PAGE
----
There is something about the world that can’t stand an independent, conservative black man. Let me take an unpleasant walk down Memory Lane. I’m going to flick the scabs off a couple of wounds. (Nixon used to say this. Not very nice, I realize.)
A white cartoonist once drew Justice Clarence Thomas as a puppet on Justice Antonin Scalia’s hand. Scalia articulated a legal opinion. Then the bubble-lipped, grinning Thomas puppet said, “Oh, yeah! Say what?”
Another white cartoonist drew Condoleezza Rice as Prissy from Gone with the Wind. This was when Rice was national-security adviser, and there was drama over Saddam Hussein’s WMD. The cartoonist had Rice say, “I knows all about aluminum tubes. Correction. I don’t know nuthin’ about aluminum tubes.”
Recently, the head of the North Carolina NAACP had some words for Tim Scott, the Republican senator from South Carolina. “A ventriloquist can always find a good dummy.” The NAACP guy believes, or claims to believe, that Scott is a tool of far-right elements who control him. Republicans asked the national NAACP to disavow the statement, which the NAACP refused to do.
The senator, for his part, responded with good grace — extraordinary good grace. More than I could summon, probably. And get this: The host of Meet the Press asked him whether there was a “dark vein of intolerance” . . . running through the Republican party.
I didn’t make that up.
I have long believed that black Republicans, black conservatives, are among the bravest people on earth. What these people have to put up with, from various quarters, is amazing, and disgusting.
Once, Michael Steele, the Maryland Republican, said to me, “I have thick skin. I’m an elephant, after all.”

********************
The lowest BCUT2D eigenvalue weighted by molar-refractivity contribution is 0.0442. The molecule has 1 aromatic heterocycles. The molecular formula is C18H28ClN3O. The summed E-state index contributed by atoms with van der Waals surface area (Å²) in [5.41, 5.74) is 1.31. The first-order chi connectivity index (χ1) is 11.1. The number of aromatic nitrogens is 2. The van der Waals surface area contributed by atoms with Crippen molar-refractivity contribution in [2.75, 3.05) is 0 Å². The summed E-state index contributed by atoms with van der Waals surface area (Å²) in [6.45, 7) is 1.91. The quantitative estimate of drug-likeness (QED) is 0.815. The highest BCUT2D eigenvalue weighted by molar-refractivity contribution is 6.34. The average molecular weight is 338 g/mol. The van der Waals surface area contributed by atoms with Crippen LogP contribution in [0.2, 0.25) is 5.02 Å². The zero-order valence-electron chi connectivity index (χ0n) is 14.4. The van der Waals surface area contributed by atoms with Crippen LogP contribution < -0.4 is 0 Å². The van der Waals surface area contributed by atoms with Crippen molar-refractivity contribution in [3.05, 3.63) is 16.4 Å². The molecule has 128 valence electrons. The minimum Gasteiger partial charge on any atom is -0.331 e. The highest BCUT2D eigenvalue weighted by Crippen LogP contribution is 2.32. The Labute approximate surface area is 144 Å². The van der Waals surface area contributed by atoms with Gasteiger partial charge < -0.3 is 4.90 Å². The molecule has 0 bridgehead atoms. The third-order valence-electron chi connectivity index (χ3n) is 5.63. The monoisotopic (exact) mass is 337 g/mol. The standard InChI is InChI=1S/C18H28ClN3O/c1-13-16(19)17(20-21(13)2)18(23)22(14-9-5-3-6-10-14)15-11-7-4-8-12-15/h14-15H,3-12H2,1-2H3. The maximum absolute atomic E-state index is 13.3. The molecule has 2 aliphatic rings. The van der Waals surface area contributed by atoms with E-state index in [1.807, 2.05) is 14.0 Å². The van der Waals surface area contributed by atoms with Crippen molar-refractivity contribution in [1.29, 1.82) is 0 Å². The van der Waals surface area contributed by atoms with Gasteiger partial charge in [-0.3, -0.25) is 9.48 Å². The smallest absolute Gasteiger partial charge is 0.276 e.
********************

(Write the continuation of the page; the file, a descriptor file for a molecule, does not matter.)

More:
Another time, I asked Thomas Sowell, “Who has treated you worse in your life? Fellow black people or white liberals?” He shook his head, chuckled, and said, “It’s too close to call.”
Last week, I attended a gathering of a Republican club in Queens, N.Y. A black woman said, “I like people who think for themselves.” So do I.
There was a candidate for office who spoke heavily accented English. He said his name was Jesus Martinez, and he pronounced “Jesus” in an English way, not a Spanish way (not “Jesús”). I can’t remember ever hearing that.
There was another candidate, or former candidate, who was Chinese-born, apparently, and spoke heavily accented English. He wore an American-flag tie and was notably gung-ho, Republican-wise.
It was a very American crew, a very American evening. I thought of left-wingers, in politics, academia, and the media, who portray Republicans as a bunch of whitebread country-clubbers. These people, these left-wing stereotypers, make me gag.
You will remember the 2008 presidential-election campaign. The Democratic nominee, Barack Obama, said that President George W. Bush had basically destroyed U.S. foreign policy. He had embarrassed our friends, created new enemies, and besmirched our good name. That’s what Obama said. Under him, things would be different, yessir.
Everything else aside, have you listened to his latest ambassadorial nominees? They are real beauties. Bundlers, bunglers, and beauties. (A bundler, you may remember, is a type of big campaign donor.)
Let’s begin with Our Man in Norway, or our proposed Man in Norway. In his confirmation hearing, he had a terrible time of it. And he was offensive, to boot.
John McCain asked him about the Progress party. Longtime readers of this column know about the “Progs,” as some of us call them. They are the Reaganite, or Thatcherite, party of Norway. They include some friends of mine, and I have discussed this party on many occasions. In 2010, I wrote a magazine piece: “Among the Progs.”
At the time, they were the second-largest party in parliament. Today, they are in government, in coalition with the Conservative party. The Conservative party is much less conservative, or Reaganite, than the Progs. In fact, their leader, who is now the prime minister, attended the 2008 Democratic convention in Denver, which, of course, nominated Obama.